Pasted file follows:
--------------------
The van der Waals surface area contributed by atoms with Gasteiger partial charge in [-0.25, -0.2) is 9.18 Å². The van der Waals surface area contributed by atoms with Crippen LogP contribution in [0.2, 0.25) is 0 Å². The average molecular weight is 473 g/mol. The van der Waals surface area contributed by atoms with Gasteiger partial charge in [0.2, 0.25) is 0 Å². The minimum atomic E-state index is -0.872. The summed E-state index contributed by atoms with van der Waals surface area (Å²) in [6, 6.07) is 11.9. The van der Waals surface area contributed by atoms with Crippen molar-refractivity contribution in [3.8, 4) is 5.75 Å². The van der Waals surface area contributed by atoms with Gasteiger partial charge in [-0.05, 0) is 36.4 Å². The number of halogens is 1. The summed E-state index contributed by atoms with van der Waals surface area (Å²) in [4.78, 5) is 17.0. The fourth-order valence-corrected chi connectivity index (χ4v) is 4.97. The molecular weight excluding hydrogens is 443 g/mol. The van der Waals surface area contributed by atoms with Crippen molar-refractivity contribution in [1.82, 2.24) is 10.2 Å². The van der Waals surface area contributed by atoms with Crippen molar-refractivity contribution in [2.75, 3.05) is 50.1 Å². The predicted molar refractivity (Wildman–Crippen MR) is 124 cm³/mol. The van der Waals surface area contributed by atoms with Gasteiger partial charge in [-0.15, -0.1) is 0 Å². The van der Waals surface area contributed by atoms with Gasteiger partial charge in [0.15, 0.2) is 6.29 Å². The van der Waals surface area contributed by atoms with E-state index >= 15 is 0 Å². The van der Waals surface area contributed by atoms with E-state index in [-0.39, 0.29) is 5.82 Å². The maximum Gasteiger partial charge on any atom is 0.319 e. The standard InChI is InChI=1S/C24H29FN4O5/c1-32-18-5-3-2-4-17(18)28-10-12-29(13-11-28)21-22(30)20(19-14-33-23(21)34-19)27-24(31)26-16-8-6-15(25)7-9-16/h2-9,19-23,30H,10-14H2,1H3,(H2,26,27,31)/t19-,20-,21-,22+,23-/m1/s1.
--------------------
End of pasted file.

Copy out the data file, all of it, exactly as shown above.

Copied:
The van der Waals surface area contributed by atoms with Gasteiger partial charge in [-0.25, -0.2) is 9.18 Å². The van der Waals surface area contributed by atoms with Crippen LogP contribution in [0.2, 0.25) is 0 Å². The average molecular weight is 473 g/mol. The van der Waals surface area contributed by atoms with Gasteiger partial charge in [0.2, 0.25) is 0 Å². The minimum atomic E-state index is -0.872. The summed E-state index contributed by atoms with van der Waals surface area (Å²) in [6, 6.07) is 11.9. The van der Waals surface area contributed by atoms with Crippen molar-refractivity contribution in [3.8, 4) is 5.75 Å². The van der Waals surface area contributed by atoms with Gasteiger partial charge in [-0.05, 0) is 36.4 Å². The number of halogens is 1. The summed E-state index contributed by atoms with van der Waals surface area (Å²) in [4.78, 5) is 17.0. The fourth-order valence-corrected chi connectivity index (χ4v) is 4.97. The molecular weight excluding hydrogens is 443 g/mol. The van der Waals surface area contributed by atoms with Crippen molar-refractivity contribution in [1.82, 2.24) is 10.2 Å². The van der Waals surface area contributed by atoms with Crippen molar-refractivity contribution in [2.75, 3.05) is 50.1 Å². The predicted molar refractivity (Wildman–Crippen MR) is 124 cm³/mol. The van der Waals surface area contributed by atoms with Gasteiger partial charge in [-0.15, -0.1) is 0 Å². The van der Waals surface area contributed by atoms with Gasteiger partial charge in [0.15, 0.2) is 6.29 Å². The van der Waals surface area contributed by atoms with E-state index >= 15 is 0 Å². The van der Waals surface area contributed by atoms with E-state index in [-0.39, 0.29) is 5.82 Å². The maximum Gasteiger partial charge on any atom is 0.319 e. The standard InChI is InChI=1S/C24H29FN4O5/c1-32-18-5-3-2-4-17(18)28-10-12-29(13-11-28)21-22(30)20(19-14-33-23(21)34-19)27-24(31)26-16-8-6-15(25)7-9-16/h2-9,19-23,30H,10-14H2,1H3,(H2,26,27,31)/t19-,20-,21-,22+,23-/m1/s1.